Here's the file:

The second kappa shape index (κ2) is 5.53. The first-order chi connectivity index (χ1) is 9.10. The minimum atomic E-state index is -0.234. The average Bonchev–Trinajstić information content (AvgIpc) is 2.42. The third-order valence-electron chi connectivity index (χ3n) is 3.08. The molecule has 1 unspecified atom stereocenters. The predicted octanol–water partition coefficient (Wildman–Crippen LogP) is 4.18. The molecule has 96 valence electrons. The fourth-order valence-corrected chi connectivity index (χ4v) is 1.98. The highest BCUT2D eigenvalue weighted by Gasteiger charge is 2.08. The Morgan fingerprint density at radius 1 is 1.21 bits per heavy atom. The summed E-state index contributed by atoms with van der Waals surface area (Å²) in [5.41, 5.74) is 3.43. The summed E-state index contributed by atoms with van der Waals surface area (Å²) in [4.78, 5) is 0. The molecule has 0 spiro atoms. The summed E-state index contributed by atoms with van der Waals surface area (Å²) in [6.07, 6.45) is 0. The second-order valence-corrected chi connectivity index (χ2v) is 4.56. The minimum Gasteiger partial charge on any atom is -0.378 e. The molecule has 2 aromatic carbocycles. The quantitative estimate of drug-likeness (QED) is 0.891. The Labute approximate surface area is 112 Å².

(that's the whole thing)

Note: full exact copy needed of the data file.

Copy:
The second kappa shape index (κ2) is 5.53. The first-order chi connectivity index (χ1) is 9.10. The minimum atomic E-state index is -0.234. The average Bonchev–Trinajstić information content (AvgIpc) is 2.42. The third-order valence-electron chi connectivity index (χ3n) is 3.08. The molecule has 1 unspecified atom stereocenters. The predicted octanol–water partition coefficient (Wildman–Crippen LogP) is 4.18. The molecule has 96 valence electrons. The fourth-order valence-corrected chi connectivity index (χ4v) is 1.98. The highest BCUT2D eigenvalue weighted by Gasteiger charge is 2.08. The Morgan fingerprint density at radius 1 is 1.21 bits per heavy atom. The summed E-state index contributed by atoms with van der Waals surface area (Å²) in [5.41, 5.74) is 3.43. The summed E-state index contributed by atoms with van der Waals surface area (Å²) in [4.78, 5) is 0. The molecule has 0 spiro atoms. The summed E-state index contributed by atoms with van der Waals surface area (Å²) in [6.07, 6.45) is 0. The second-order valence-corrected chi connectivity index (χ2v) is 4.56. The minimum Gasteiger partial charge on any atom is -0.378 e. The molecule has 2 aromatic carbocycles. The quantitative estimate of drug-likeness (QED) is 0.891. The Labute approximate surface area is 112 Å².